Institutional members access full text with Ovid®

Risk of Surgery Following Recent Myocardial Infarction

Livhits, Masha MD*,†; Ko, Clifford Y. MD*,†; Leonardi, Michael J. MD*; Zingmond, David S. MD; Gibbons, Melinda Maggard MD*,†,§; de Virgilio, Christian MD¶,#

doi: 10.1097/SLA.0b013e3182125196
Feature

Objective: We aimed to assess the impact of recent myocardial infarction (MI) on outcomes after subsequent surgery in the contemporary clinical setting.

Background: Prior work shows that a history of a recent MI is a risk factor for complications following noncardiac surgery. However, this data does not reflect current advances in clinical management.

Methods: Using the California Patient Discharge Database, we retrospectively analyzed patients undergoing hip surgery, cholecystectomy, colectomy, elective abdominal aortic aneurysm repair, and lower extremity amputation from 1999 to 2004 (n = 563,842). Postoperative 30-day MI rate, 30-day mortality, and 1-year mortality were compared for patients with and without a recent MI using univariate analyses and multivariate logistic regression. Relative risks (RR) with 95% confidence intervals were estimated using bootstrapping with 1000 repetitions.

Results: Postoperative MI rate for the recent MI cohort decreased substantially as the length of time from MI to operation increased (0–30 days = 32.8%, 31–60 days = 18.7%, 61–90 days = 8.4%, and 91–180 days = 5.9%), as did 30-day mortality (0–30 days = 14.2%, 31–60 days = 11.5%, 61–90 days = 10.5%, and 91–180 days = 9.9%). MI within 30 days of an operation was associated with a higher risk of postoperative MI (RR range = 9.98–44.29 for the 5 procedures), 30-day mortality (RR range, 1.83–3.84), and 1-year mortality (RR range, 1.56–3.14).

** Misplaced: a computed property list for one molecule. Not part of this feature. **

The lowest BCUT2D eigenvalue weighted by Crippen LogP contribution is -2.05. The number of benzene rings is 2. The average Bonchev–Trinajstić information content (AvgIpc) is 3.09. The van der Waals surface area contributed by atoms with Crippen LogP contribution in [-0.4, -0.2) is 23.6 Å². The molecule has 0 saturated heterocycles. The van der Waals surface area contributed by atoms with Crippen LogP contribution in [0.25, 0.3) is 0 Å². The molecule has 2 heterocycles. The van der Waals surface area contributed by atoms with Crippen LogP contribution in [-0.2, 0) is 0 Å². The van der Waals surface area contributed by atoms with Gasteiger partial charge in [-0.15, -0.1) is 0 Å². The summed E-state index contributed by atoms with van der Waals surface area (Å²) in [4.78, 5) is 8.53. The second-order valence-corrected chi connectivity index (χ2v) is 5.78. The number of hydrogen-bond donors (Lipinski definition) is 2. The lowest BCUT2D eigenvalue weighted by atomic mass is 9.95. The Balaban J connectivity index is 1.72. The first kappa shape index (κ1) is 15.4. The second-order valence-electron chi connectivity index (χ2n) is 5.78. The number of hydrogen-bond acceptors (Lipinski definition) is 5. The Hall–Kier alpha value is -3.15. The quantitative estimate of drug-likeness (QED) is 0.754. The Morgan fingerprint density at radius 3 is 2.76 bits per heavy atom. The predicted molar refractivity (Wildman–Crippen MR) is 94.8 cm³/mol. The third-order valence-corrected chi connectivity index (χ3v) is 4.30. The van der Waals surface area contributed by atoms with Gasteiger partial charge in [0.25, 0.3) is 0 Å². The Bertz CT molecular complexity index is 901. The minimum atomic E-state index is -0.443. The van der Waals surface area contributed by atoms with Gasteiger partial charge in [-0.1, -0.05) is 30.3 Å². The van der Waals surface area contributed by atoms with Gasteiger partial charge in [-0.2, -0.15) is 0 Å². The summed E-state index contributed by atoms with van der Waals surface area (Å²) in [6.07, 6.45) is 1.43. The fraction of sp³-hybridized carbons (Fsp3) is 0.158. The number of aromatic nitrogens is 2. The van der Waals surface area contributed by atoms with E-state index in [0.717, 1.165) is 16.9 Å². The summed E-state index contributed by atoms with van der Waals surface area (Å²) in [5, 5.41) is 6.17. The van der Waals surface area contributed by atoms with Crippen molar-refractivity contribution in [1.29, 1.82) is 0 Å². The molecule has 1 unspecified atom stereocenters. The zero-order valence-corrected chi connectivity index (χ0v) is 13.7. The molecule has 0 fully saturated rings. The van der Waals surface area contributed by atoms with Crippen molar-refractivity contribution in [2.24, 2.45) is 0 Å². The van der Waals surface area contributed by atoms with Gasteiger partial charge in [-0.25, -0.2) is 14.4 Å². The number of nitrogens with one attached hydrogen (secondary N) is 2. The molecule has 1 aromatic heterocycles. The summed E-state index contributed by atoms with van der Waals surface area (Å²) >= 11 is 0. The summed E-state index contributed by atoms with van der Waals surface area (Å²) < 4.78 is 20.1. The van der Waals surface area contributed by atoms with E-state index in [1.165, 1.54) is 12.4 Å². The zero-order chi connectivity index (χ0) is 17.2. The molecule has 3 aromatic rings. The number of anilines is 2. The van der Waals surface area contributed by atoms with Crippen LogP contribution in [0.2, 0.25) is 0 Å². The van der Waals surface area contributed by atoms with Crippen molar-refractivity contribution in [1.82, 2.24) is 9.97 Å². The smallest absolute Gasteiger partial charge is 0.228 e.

Conclusions: A recent MI remains a significant risk factor for postoperative MI and mortality following surgery. Strategies such as delaying elective operations for at least 8 weeks and medical optimization should be considered.

We analyzed the impact of a recent myocardial infarction (MI) on outcomes after subsequent non-cardiac surgery. Patients with recent MI within 60 days of surgery have significantly higher rates of postoperative reinfarction and mortality. The risks decrease substantially with greater time elapsed from recent MI.

*Department of Surgery, David Geffen School of Medicine at UCLA, Los Angeles, CA

Department of Surgery, VA Greater Los Angeles Healthcare System, Los Angeles, CA

Division of General Internal Medicine and Health Services Research, David Geffen School of Medicine at UCLA, CA

§Department of Surgery, Olive View – UCLA, Sylmar, CA

Department of Surgery, Harbor-UCLA Medical Center, Torrance, CA

#Los Angeles Biomedical Research Institute, Harbor-UCLA Medical Center, CA

Reprints: Christian de Virgilio, MD, Department of Surgery, Harbor-UCLA Medical Center, 1000 W Carson Street, Torrance CA 90509. E-mail: cdevirgilio@labiomed.org.

Supported by VA Department of Surgery and Robert Wood Johnson Physician Faculty Scholars program.

Disclosures: None.

© 2011 Lippincott Williams & Wilkins, Inc.